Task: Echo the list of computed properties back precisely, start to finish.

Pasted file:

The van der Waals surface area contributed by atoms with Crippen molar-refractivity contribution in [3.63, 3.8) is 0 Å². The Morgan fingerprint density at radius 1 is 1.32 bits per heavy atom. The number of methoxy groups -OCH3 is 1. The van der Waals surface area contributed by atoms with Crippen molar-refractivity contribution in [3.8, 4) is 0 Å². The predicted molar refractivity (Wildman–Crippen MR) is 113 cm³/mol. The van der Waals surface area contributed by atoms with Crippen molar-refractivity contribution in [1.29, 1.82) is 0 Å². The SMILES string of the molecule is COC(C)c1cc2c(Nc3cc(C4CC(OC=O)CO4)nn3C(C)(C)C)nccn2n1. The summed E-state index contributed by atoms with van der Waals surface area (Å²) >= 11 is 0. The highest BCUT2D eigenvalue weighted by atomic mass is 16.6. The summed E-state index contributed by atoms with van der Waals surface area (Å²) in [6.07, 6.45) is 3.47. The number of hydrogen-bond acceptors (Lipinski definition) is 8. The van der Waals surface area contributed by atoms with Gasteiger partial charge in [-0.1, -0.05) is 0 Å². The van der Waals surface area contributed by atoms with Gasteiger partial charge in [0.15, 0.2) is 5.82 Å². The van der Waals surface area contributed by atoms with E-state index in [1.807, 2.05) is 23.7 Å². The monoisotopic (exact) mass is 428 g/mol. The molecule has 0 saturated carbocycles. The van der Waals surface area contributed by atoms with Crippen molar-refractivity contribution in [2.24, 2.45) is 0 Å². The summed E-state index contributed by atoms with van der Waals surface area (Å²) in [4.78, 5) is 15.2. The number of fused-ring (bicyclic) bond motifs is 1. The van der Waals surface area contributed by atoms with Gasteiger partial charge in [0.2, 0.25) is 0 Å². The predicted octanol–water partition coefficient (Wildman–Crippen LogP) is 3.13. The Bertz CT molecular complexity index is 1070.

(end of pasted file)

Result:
The van der Waals surface area contributed by atoms with Crippen molar-refractivity contribution in [3.63, 3.8) is 0 Å². The Morgan fingerprint density at radius 1 is 1.32 bits per heavy atom. The number of methoxy groups -OCH3 is 1. The van der Waals surface area contributed by atoms with Crippen molar-refractivity contribution in [3.8, 4) is 0 Å². The predicted molar refractivity (Wildman–Crippen MR) is 113 cm³/mol. The van der Waals surface area contributed by atoms with Crippen molar-refractivity contribution in [1.29, 1.82) is 0 Å². The SMILES string of the molecule is COC(C)c1cc2c(Nc3cc(C4CC(OC=O)CO4)nn3C(C)(C)C)nccn2n1. The summed E-state index contributed by atoms with van der Waals surface area (Å²) >= 11 is 0. The highest BCUT2D eigenvalue weighted by atomic mass is 16.6. The summed E-state index contributed by atoms with van der Waals surface area (Å²) in [6.07, 6.45) is 3.47. The number of hydrogen-bond acceptors (Lipinski definition) is 8. The van der Waals surface area contributed by atoms with Gasteiger partial charge in [-0.1, -0.05) is 0 Å². The van der Waals surface area contributed by atoms with Gasteiger partial charge in [0.15, 0.2) is 5.82 Å². The van der Waals surface area contributed by atoms with E-state index in [1.807, 2.05) is 23.7 Å². The monoisotopic (exact) mass is 428 g/mol. The molecule has 0 saturated carbocycles. The van der Waals surface area contributed by atoms with Crippen molar-refractivity contribution in [2.24, 2.45) is 0 Å². The summed E-state index contributed by atoms with van der Waals surface area (Å²) in [4.78, 5) is 15.2. The number of fused-ring (bicyclic) bond motifs is 1. The van der Waals surface area contributed by atoms with Gasteiger partial charge in [0.2, 0.25) is 0 Å². The predicted octanol–water partition coefficient (Wildman–Crippen LogP) is 3.13. The Bertz CT molecular complexity index is 1070.